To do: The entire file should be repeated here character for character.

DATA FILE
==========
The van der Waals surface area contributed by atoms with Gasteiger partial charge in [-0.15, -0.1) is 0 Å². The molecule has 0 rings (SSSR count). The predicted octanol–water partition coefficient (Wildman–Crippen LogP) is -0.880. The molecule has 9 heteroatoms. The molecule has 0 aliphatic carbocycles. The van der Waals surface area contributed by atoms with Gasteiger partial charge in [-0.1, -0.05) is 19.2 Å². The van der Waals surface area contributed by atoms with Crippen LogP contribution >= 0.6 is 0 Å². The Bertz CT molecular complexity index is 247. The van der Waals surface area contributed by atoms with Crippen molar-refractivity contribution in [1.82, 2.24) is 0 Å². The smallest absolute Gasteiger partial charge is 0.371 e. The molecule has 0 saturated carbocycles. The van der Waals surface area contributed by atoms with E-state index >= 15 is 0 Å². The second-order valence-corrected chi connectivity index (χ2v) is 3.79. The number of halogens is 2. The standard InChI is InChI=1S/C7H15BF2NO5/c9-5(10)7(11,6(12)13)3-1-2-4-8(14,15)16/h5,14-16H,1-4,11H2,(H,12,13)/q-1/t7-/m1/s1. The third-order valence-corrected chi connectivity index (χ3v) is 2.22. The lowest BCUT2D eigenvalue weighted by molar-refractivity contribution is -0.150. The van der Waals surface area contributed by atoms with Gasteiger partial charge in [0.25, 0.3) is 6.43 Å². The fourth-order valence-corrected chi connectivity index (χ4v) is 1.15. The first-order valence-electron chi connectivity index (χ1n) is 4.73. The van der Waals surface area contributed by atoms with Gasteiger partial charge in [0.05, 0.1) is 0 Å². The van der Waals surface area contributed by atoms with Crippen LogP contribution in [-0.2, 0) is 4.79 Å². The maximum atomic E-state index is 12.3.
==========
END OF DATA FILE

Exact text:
The van der Waals surface area contributed by atoms with Gasteiger partial charge in [-0.15, -0.1) is 0 Å². The molecule has 0 rings (SSSR count). The predicted octanol–water partition coefficient (Wildman–Crippen LogP) is -0.880. The molecule has 9 heteroatoms. The molecule has 0 aliphatic carbocycles. The van der Waals surface area contributed by atoms with Gasteiger partial charge in [-0.1, -0.05) is 19.2 Å². The van der Waals surface area contributed by atoms with Crippen LogP contribution >= 0.6 is 0 Å². The Bertz CT molecular complexity index is 247. The van der Waals surface area contributed by atoms with Crippen molar-refractivity contribution in [1.82, 2.24) is 0 Å². The smallest absolute Gasteiger partial charge is 0.371 e. The molecule has 0 saturated carbocycles. The van der Waals surface area contributed by atoms with E-state index >= 15 is 0 Å². The second-order valence-corrected chi connectivity index (χ2v) is 3.79. The number of halogens is 2. The standard InChI is InChI=1S/C7H15BF2NO5/c9-5(10)7(11,6(12)13)3-1-2-4-8(14,15)16/h5,14-16H,1-4,11H2,(H,12,13)/q-1/t7-/m1/s1. The third-order valence-corrected chi connectivity index (χ3v) is 2.22. The lowest BCUT2D eigenvalue weighted by molar-refractivity contribution is -0.150. The van der Waals surface area contributed by atoms with Gasteiger partial charge in [0.25, 0.3) is 6.43 Å². The fourth-order valence-corrected chi connectivity index (χ4v) is 1.15. The first-order valence-electron chi connectivity index (χ1n) is 4.73. The van der Waals surface area contributed by atoms with Gasteiger partial charge in [0.05, 0.1) is 0 Å². The van der Waals surface area contributed by atoms with Crippen LogP contribution in [-0.2, 0) is 4.79 Å². The maximum atomic E-state index is 12.3.